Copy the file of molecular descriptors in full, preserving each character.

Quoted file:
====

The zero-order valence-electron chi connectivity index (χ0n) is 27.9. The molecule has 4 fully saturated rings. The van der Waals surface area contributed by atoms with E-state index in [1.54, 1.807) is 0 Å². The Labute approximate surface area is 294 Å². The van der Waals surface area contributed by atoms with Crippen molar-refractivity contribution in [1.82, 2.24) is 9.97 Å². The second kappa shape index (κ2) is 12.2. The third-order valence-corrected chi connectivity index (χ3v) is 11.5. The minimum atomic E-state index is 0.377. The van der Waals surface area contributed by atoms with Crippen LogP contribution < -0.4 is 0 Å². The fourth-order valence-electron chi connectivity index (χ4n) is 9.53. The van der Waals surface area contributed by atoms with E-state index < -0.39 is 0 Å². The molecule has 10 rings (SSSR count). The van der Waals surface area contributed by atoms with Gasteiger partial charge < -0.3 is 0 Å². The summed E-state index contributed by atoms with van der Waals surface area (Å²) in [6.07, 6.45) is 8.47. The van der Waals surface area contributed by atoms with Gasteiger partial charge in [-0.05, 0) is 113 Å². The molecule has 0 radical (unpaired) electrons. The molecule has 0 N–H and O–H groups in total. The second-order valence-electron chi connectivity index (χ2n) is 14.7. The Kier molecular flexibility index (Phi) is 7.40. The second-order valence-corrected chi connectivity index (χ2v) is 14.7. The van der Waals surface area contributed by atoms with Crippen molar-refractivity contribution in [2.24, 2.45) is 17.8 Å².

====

The zero-order valence-electron chi connectivity index (χ0n) is 27.9. The molecule has 4 fully saturated rings. The van der Waals surface area contributed by atoms with E-state index in [1.54, 1.807) is 0 Å². The Labute approximate surface area is 294 Å². The van der Waals surface area contributed by atoms with Crippen molar-refractivity contribution in [1.82, 2.24) is 9.97 Å². The second kappa shape index (κ2) is 12.2. The third-order valence-corrected chi connectivity index (χ3v) is 11.5. The minimum atomic E-state index is 0.377. The van der Waals surface area contributed by atoms with Crippen LogP contribution < -0.4 is 0 Å². The fourth-order valence-electron chi connectivity index (χ4n) is 9.53. The van der Waals surface area contributed by atoms with E-state index < -0.39 is 0 Å². The molecule has 10 rings (SSSR count). The van der Waals surface area contributed by atoms with Gasteiger partial charge < -0.3 is 0 Å². The summed E-state index contributed by atoms with van der Waals surface area (Å²) in [6.07, 6.45) is 8.47. The van der Waals surface area contributed by atoms with Gasteiger partial charge in [-0.05, 0) is 113 Å². The molecule has 0 radical (unpaired) electrons. The molecule has 0 N–H and O–H groups in total. The second-order valence-electron chi connectivity index (χ2n) is 14.7. The Kier molecular flexibility index (Phi) is 7.40. The second-order valence-corrected chi connectivity index (χ2v) is 14.7. The van der Waals surface area contributed by atoms with Crippen molar-refractivity contribution in [2.24, 2.45) is 17.8 Å².